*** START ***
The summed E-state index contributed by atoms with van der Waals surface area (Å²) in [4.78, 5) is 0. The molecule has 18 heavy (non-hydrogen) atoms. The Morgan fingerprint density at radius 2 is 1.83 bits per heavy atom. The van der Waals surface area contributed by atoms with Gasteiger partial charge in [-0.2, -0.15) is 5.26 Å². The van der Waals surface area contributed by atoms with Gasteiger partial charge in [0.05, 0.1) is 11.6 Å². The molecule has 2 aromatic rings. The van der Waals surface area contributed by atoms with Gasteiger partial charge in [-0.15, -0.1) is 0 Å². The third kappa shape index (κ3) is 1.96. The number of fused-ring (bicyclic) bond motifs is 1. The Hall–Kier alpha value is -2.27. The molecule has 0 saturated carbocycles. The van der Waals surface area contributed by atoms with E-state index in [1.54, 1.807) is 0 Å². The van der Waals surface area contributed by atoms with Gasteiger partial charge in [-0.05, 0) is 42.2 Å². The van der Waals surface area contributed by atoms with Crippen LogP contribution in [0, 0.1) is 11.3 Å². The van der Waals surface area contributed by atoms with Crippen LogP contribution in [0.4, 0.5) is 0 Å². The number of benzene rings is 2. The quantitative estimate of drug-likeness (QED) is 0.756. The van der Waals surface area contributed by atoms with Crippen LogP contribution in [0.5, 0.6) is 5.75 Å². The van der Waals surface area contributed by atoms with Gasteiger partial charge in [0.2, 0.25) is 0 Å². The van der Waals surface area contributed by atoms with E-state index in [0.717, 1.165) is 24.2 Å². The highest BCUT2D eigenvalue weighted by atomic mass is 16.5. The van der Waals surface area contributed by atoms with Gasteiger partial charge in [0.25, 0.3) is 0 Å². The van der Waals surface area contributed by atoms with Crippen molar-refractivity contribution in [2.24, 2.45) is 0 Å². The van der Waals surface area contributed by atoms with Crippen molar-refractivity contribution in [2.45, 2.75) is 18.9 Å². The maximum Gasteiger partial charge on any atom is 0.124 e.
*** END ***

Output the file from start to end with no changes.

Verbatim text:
The summed E-state index contributed by atoms with van der Waals surface area (Å²) in [4.78, 5) is 0. The molecule has 18 heavy (non-hydrogen) atoms. The Morgan fingerprint density at radius 2 is 1.83 bits per heavy atom. The van der Waals surface area contributed by atoms with Gasteiger partial charge in [-0.2, -0.15) is 5.26 Å². The van der Waals surface area contributed by atoms with Gasteiger partial charge in [0.05, 0.1) is 11.6 Å². The molecule has 2 aromatic rings. The van der Waals surface area contributed by atoms with Gasteiger partial charge in [-0.15, -0.1) is 0 Å². The third kappa shape index (κ3) is 1.96. The number of fused-ring (bicyclic) bond motifs is 1. The Hall–Kier alpha value is -2.27. The molecule has 0 saturated carbocycles. The van der Waals surface area contributed by atoms with E-state index in [1.54, 1.807) is 0 Å². The van der Waals surface area contributed by atoms with Gasteiger partial charge in [-0.05, 0) is 42.2 Å². The van der Waals surface area contributed by atoms with Crippen LogP contribution in [0, 0.1) is 11.3 Å². The van der Waals surface area contributed by atoms with Crippen LogP contribution in [0.4, 0.5) is 0 Å². The number of benzene rings is 2. The quantitative estimate of drug-likeness (QED) is 0.756. The van der Waals surface area contributed by atoms with Crippen LogP contribution in [0.5, 0.6) is 5.75 Å². The van der Waals surface area contributed by atoms with Gasteiger partial charge in [0.2, 0.25) is 0 Å². The van der Waals surface area contributed by atoms with E-state index in [0.717, 1.165) is 24.2 Å². The highest BCUT2D eigenvalue weighted by atomic mass is 16.5. The van der Waals surface area contributed by atoms with Gasteiger partial charge in [0.25, 0.3) is 0 Å². The van der Waals surface area contributed by atoms with Crippen molar-refractivity contribution in [2.24, 2.45) is 0 Å². The van der Waals surface area contributed by atoms with Crippen molar-refractivity contribution in [2.45, 2.75) is 18.9 Å². The maximum Gasteiger partial charge on any atom is 0.124 e.